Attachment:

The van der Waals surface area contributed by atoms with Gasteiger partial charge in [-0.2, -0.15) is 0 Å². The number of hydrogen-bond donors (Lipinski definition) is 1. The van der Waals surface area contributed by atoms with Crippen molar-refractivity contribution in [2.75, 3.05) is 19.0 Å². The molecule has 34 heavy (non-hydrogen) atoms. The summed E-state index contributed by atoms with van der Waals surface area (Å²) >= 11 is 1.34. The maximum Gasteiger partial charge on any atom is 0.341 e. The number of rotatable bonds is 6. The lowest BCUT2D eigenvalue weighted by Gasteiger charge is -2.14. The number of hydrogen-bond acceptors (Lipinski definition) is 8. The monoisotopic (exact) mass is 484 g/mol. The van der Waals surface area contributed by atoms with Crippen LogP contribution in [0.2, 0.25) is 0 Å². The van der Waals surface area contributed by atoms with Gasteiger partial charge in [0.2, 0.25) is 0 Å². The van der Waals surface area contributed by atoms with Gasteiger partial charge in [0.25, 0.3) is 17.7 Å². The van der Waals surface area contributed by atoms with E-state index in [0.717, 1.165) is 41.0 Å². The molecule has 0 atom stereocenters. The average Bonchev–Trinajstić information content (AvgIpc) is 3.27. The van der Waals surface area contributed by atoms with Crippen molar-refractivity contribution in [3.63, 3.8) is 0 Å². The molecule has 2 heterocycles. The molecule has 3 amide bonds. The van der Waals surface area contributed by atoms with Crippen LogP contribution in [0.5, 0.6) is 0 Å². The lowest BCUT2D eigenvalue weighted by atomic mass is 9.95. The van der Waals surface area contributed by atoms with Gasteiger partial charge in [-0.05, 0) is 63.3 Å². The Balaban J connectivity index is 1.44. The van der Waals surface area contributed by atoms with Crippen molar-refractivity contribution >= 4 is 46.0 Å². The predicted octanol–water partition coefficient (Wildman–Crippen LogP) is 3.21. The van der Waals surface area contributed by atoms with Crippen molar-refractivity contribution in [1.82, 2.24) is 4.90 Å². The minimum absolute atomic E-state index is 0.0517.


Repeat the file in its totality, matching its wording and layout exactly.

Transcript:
The van der Waals surface area contributed by atoms with Gasteiger partial charge in [-0.2, -0.15) is 0 Å². The number of hydrogen-bond donors (Lipinski definition) is 1. The van der Waals surface area contributed by atoms with Crippen molar-refractivity contribution in [2.75, 3.05) is 19.0 Å². The molecule has 34 heavy (non-hydrogen) atoms. The summed E-state index contributed by atoms with van der Waals surface area (Å²) >= 11 is 1.34. The maximum Gasteiger partial charge on any atom is 0.341 e. The number of rotatable bonds is 6. The lowest BCUT2D eigenvalue weighted by Gasteiger charge is -2.14. The number of hydrogen-bond acceptors (Lipinski definition) is 8. The monoisotopic (exact) mass is 484 g/mol. The van der Waals surface area contributed by atoms with Crippen LogP contribution in [0.2, 0.25) is 0 Å². The van der Waals surface area contributed by atoms with Gasteiger partial charge in [0.2, 0.25) is 0 Å². The van der Waals surface area contributed by atoms with Gasteiger partial charge in [0.25, 0.3) is 17.7 Å². The van der Waals surface area contributed by atoms with E-state index in [0.717, 1.165) is 41.0 Å². The molecule has 0 atom stereocenters. The average Bonchev–Trinajstić information content (AvgIpc) is 3.27. The van der Waals surface area contributed by atoms with Crippen molar-refractivity contribution in [3.63, 3.8) is 0 Å². The molecule has 2 heterocycles. The molecule has 3 amide bonds. The van der Waals surface area contributed by atoms with Crippen LogP contribution in [0.5, 0.6) is 0 Å². The lowest BCUT2D eigenvalue weighted by atomic mass is 9.95. The van der Waals surface area contributed by atoms with Gasteiger partial charge in [-0.05, 0) is 63.3 Å². The Balaban J connectivity index is 1.44. The van der Waals surface area contributed by atoms with Crippen molar-refractivity contribution >= 4 is 46.0 Å². The predicted octanol–water partition coefficient (Wildman–Crippen LogP) is 3.21. The van der Waals surface area contributed by atoms with Crippen molar-refractivity contribution in [1.82, 2.24) is 4.90 Å². The minimum absolute atomic E-state index is 0.0517.